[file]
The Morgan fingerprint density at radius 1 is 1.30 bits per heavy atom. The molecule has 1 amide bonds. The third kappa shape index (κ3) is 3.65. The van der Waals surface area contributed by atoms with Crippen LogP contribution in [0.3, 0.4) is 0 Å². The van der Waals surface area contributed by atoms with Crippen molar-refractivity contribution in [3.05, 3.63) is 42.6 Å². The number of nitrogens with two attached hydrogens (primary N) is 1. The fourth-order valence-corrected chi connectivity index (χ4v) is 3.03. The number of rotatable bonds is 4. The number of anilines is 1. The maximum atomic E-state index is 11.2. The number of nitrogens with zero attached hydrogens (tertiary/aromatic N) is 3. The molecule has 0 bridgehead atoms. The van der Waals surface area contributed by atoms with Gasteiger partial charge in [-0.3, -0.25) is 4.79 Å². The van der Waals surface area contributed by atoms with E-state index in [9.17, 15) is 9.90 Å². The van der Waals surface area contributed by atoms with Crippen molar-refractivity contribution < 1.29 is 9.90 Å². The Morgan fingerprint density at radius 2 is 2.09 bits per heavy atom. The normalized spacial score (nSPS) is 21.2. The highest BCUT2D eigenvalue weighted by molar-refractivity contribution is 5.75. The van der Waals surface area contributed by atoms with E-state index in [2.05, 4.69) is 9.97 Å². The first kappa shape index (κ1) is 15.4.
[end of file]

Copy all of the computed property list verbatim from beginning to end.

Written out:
The Morgan fingerprint density at radius 1 is 1.30 bits per heavy atom. The molecule has 1 amide bonds. The third kappa shape index (κ3) is 3.65. The van der Waals surface area contributed by atoms with Crippen LogP contribution in [0.3, 0.4) is 0 Å². The van der Waals surface area contributed by atoms with Crippen molar-refractivity contribution in [3.05, 3.63) is 42.6 Å². The number of nitrogens with two attached hydrogens (primary N) is 1. The fourth-order valence-corrected chi connectivity index (χ4v) is 3.03. The number of rotatable bonds is 4. The number of anilines is 1. The maximum atomic E-state index is 11.2. The number of nitrogens with zero attached hydrogens (tertiary/aromatic N) is 3. The molecule has 0 bridgehead atoms. The van der Waals surface area contributed by atoms with Gasteiger partial charge in [-0.3, -0.25) is 4.79 Å². The van der Waals surface area contributed by atoms with E-state index in [9.17, 15) is 9.90 Å². The van der Waals surface area contributed by atoms with Crippen molar-refractivity contribution < 1.29 is 9.90 Å². The Morgan fingerprint density at radius 2 is 2.09 bits per heavy atom. The normalized spacial score (nSPS) is 21.2. The highest BCUT2D eigenvalue weighted by molar-refractivity contribution is 5.75. The van der Waals surface area contributed by atoms with E-state index in [2.05, 4.69) is 9.97 Å². The first kappa shape index (κ1) is 15.4.